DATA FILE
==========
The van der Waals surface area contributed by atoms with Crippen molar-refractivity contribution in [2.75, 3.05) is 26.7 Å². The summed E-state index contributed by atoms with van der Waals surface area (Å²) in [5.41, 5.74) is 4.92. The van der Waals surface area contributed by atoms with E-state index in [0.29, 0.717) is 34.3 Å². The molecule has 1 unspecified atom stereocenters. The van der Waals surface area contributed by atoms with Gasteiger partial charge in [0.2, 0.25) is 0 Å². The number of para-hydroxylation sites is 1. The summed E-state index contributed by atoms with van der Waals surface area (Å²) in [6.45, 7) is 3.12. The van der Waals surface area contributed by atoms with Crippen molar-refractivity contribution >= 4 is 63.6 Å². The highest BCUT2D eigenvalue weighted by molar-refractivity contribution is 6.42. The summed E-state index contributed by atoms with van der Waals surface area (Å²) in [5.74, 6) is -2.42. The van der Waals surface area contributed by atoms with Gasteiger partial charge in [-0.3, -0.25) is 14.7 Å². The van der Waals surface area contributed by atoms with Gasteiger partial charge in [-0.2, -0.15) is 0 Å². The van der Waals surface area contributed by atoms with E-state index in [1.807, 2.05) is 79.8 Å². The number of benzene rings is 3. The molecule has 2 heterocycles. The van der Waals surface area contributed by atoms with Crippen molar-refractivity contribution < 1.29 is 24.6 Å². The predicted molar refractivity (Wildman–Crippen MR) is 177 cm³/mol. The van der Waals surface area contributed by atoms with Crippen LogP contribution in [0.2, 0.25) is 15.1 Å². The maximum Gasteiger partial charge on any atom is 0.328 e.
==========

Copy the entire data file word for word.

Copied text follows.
The van der Waals surface area contributed by atoms with Crippen molar-refractivity contribution in [2.75, 3.05) is 26.7 Å². The summed E-state index contributed by atoms with van der Waals surface area (Å²) in [5.41, 5.74) is 4.92. The van der Waals surface area contributed by atoms with E-state index in [0.29, 0.717) is 34.3 Å². The molecule has 1 unspecified atom stereocenters. The van der Waals surface area contributed by atoms with Gasteiger partial charge in [0.2, 0.25) is 0 Å². The number of para-hydroxylation sites is 1. The summed E-state index contributed by atoms with van der Waals surface area (Å²) in [6.45, 7) is 3.12. The van der Waals surface area contributed by atoms with Crippen molar-refractivity contribution >= 4 is 63.6 Å². The highest BCUT2D eigenvalue weighted by molar-refractivity contribution is 6.42. The summed E-state index contributed by atoms with van der Waals surface area (Å²) in [5.74, 6) is -2.42. The van der Waals surface area contributed by atoms with Gasteiger partial charge in [-0.3, -0.25) is 14.7 Å². The van der Waals surface area contributed by atoms with Gasteiger partial charge in [-0.2, -0.15) is 0 Å². The van der Waals surface area contributed by atoms with E-state index in [1.807, 2.05) is 79.8 Å². The number of benzene rings is 3. The molecule has 2 heterocycles. The van der Waals surface area contributed by atoms with Crippen molar-refractivity contribution < 1.29 is 24.6 Å². The predicted molar refractivity (Wildman–Crippen MR) is 177 cm³/mol. The van der Waals surface area contributed by atoms with Crippen LogP contribution in [0.2, 0.25) is 15.1 Å². The maximum Gasteiger partial charge on any atom is 0.328 e.